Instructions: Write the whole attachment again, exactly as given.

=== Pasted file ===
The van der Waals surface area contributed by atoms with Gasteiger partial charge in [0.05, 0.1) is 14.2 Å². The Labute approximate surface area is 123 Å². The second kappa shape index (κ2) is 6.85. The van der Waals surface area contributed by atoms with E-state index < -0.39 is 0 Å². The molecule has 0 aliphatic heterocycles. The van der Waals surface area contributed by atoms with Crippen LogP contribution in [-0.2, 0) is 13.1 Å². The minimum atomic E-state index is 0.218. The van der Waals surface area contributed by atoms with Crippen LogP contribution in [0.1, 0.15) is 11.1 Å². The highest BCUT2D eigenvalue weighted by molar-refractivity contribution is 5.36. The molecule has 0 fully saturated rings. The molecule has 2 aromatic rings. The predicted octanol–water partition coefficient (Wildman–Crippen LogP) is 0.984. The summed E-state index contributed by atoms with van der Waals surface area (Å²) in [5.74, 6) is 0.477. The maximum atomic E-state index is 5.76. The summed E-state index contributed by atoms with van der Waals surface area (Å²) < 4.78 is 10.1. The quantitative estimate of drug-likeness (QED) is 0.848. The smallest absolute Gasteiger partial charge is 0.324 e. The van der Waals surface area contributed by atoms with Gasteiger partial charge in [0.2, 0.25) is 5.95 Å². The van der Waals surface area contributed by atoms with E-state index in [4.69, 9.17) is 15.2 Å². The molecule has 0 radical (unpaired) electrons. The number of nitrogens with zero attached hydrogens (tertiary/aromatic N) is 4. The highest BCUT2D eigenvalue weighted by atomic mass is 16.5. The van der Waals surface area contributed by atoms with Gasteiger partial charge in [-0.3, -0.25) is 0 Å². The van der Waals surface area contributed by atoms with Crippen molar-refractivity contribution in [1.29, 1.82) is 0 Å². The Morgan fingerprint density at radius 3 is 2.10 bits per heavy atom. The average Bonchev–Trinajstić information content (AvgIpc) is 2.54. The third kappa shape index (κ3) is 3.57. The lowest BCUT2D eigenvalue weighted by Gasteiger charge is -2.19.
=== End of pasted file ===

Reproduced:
The van der Waals surface area contributed by atoms with Gasteiger partial charge in [0.05, 0.1) is 14.2 Å². The Labute approximate surface area is 123 Å². The second kappa shape index (κ2) is 6.85. The van der Waals surface area contributed by atoms with E-state index < -0.39 is 0 Å². The molecule has 0 aliphatic heterocycles. The van der Waals surface area contributed by atoms with Crippen LogP contribution in [-0.2, 0) is 13.1 Å². The minimum atomic E-state index is 0.218. The van der Waals surface area contributed by atoms with Crippen LogP contribution in [0.1, 0.15) is 11.1 Å². The highest BCUT2D eigenvalue weighted by molar-refractivity contribution is 5.36. The molecule has 0 fully saturated rings. The molecule has 2 aromatic rings. The predicted octanol–water partition coefficient (Wildman–Crippen LogP) is 0.984. The summed E-state index contributed by atoms with van der Waals surface area (Å²) in [5.74, 6) is 0.477. The maximum atomic E-state index is 5.76. The summed E-state index contributed by atoms with van der Waals surface area (Å²) < 4.78 is 10.1. The quantitative estimate of drug-likeness (QED) is 0.848. The smallest absolute Gasteiger partial charge is 0.324 e. The van der Waals surface area contributed by atoms with Gasteiger partial charge in [0.2, 0.25) is 5.95 Å². The van der Waals surface area contributed by atoms with E-state index in [4.69, 9.17) is 15.2 Å². The molecule has 0 radical (unpaired) electrons. The number of nitrogens with zero attached hydrogens (tertiary/aromatic N) is 4. The highest BCUT2D eigenvalue weighted by atomic mass is 16.5. The van der Waals surface area contributed by atoms with Gasteiger partial charge in [-0.3, -0.25) is 0 Å². The van der Waals surface area contributed by atoms with Crippen molar-refractivity contribution in [1.29, 1.82) is 0 Å². The Morgan fingerprint density at radius 3 is 2.10 bits per heavy atom. The average Bonchev–Trinajstić information content (AvgIpc) is 2.54. The third kappa shape index (κ3) is 3.57. The lowest BCUT2D eigenvalue weighted by Gasteiger charge is -2.19.